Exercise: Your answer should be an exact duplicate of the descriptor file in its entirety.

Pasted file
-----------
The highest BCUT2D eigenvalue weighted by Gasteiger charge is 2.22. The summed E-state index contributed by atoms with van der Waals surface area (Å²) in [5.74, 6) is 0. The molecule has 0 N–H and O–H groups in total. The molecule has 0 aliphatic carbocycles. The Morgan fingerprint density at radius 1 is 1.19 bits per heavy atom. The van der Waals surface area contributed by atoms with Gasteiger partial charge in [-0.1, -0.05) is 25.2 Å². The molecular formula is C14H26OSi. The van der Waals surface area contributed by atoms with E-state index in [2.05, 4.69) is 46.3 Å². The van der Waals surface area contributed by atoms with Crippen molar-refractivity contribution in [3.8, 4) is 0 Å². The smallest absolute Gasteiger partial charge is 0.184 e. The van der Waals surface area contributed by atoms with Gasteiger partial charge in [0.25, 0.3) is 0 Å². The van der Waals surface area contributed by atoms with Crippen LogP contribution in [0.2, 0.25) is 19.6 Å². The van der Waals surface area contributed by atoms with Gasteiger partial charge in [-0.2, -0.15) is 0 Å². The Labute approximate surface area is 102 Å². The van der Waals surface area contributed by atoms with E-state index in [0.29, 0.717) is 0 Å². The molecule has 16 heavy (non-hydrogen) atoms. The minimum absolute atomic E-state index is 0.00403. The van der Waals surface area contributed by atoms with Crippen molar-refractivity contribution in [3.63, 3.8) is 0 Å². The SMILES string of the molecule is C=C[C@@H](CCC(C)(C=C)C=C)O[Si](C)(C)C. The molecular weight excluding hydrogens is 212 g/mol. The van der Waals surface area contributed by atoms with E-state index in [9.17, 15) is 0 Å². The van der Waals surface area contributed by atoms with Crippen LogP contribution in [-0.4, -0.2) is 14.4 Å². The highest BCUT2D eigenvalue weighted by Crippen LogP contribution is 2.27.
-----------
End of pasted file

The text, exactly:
The highest BCUT2D eigenvalue weighted by Gasteiger charge is 2.22. The summed E-state index contributed by atoms with van der Waals surface area (Å²) in [5.74, 6) is 0. The molecule has 0 N–H and O–H groups in total. The molecule has 0 aliphatic carbocycles. The Morgan fingerprint density at radius 1 is 1.19 bits per heavy atom. The van der Waals surface area contributed by atoms with Gasteiger partial charge in [-0.1, -0.05) is 25.2 Å². The molecular formula is C14H26OSi. The van der Waals surface area contributed by atoms with E-state index in [2.05, 4.69) is 46.3 Å². The van der Waals surface area contributed by atoms with Crippen molar-refractivity contribution in [3.8, 4) is 0 Å². The smallest absolute Gasteiger partial charge is 0.184 e. The van der Waals surface area contributed by atoms with Gasteiger partial charge in [0.25, 0.3) is 0 Å². The van der Waals surface area contributed by atoms with Crippen LogP contribution in [0.2, 0.25) is 19.6 Å². The van der Waals surface area contributed by atoms with Gasteiger partial charge in [-0.2, -0.15) is 0 Å². The Labute approximate surface area is 102 Å². The van der Waals surface area contributed by atoms with E-state index in [0.29, 0.717) is 0 Å². The molecule has 16 heavy (non-hydrogen) atoms. The minimum absolute atomic E-state index is 0.00403. The van der Waals surface area contributed by atoms with Crippen molar-refractivity contribution in [3.63, 3.8) is 0 Å². The SMILES string of the molecule is C=C[C@@H](CCC(C)(C=C)C=C)O[Si](C)(C)C. The molecular weight excluding hydrogens is 212 g/mol. The van der Waals surface area contributed by atoms with E-state index in [9.17, 15) is 0 Å². The van der Waals surface area contributed by atoms with Crippen LogP contribution in [-0.4, -0.2) is 14.4 Å². The highest BCUT2D eigenvalue weighted by Crippen LogP contribution is 2.27.